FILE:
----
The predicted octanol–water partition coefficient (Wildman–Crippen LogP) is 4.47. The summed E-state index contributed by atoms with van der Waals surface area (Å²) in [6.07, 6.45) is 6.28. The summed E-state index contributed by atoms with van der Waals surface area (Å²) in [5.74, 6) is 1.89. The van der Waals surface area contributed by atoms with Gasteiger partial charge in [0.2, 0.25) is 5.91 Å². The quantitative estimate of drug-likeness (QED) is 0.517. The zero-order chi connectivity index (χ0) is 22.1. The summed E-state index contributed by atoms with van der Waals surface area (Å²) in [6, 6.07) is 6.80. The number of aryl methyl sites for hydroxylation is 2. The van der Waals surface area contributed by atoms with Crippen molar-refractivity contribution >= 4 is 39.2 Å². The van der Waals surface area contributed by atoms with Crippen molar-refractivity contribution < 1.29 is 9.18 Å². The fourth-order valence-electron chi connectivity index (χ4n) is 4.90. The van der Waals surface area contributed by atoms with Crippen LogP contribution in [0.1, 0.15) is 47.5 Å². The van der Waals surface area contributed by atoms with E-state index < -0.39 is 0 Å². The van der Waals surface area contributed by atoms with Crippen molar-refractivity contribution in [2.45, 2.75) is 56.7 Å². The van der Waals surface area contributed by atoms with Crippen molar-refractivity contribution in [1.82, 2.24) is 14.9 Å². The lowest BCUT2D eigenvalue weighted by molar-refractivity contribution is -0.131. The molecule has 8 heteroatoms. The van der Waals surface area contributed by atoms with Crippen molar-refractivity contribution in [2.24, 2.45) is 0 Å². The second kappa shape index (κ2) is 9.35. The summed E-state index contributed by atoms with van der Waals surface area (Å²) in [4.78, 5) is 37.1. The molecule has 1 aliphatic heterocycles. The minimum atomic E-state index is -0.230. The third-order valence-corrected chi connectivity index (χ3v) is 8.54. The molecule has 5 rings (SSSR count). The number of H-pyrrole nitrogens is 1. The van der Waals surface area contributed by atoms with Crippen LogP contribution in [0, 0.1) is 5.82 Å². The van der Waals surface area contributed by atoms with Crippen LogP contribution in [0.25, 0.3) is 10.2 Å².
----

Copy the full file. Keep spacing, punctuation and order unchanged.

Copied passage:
The predicted octanol–water partition coefficient (Wildman–Crippen LogP) is 4.47. The summed E-state index contributed by atoms with van der Waals surface area (Å²) in [6.07, 6.45) is 6.28. The summed E-state index contributed by atoms with van der Waals surface area (Å²) in [5.74, 6) is 1.89. The van der Waals surface area contributed by atoms with Gasteiger partial charge in [0.2, 0.25) is 5.91 Å². The quantitative estimate of drug-likeness (QED) is 0.517. The zero-order chi connectivity index (χ0) is 22.1. The summed E-state index contributed by atoms with van der Waals surface area (Å²) in [6, 6.07) is 6.80. The number of aryl methyl sites for hydroxylation is 2. The van der Waals surface area contributed by atoms with Crippen molar-refractivity contribution >= 4 is 39.2 Å². The van der Waals surface area contributed by atoms with Crippen molar-refractivity contribution < 1.29 is 9.18 Å². The fourth-order valence-electron chi connectivity index (χ4n) is 4.90. The van der Waals surface area contributed by atoms with Crippen LogP contribution in [0.1, 0.15) is 47.5 Å². The van der Waals surface area contributed by atoms with E-state index < -0.39 is 0 Å². The van der Waals surface area contributed by atoms with Crippen molar-refractivity contribution in [2.45, 2.75) is 56.7 Å². The van der Waals surface area contributed by atoms with Crippen molar-refractivity contribution in [1.82, 2.24) is 14.9 Å². The lowest BCUT2D eigenvalue weighted by molar-refractivity contribution is -0.131. The molecule has 8 heteroatoms. The van der Waals surface area contributed by atoms with Crippen molar-refractivity contribution in [2.24, 2.45) is 0 Å². The second kappa shape index (κ2) is 9.35. The summed E-state index contributed by atoms with van der Waals surface area (Å²) in [4.78, 5) is 37.1. The molecule has 1 aliphatic heterocycles. The minimum atomic E-state index is -0.230. The third-order valence-corrected chi connectivity index (χ3v) is 8.54. The molecule has 5 rings (SSSR count). The number of H-pyrrole nitrogens is 1. The van der Waals surface area contributed by atoms with Crippen LogP contribution in [0, 0.1) is 5.82 Å². The van der Waals surface area contributed by atoms with Crippen LogP contribution in [0.25, 0.3) is 10.2 Å².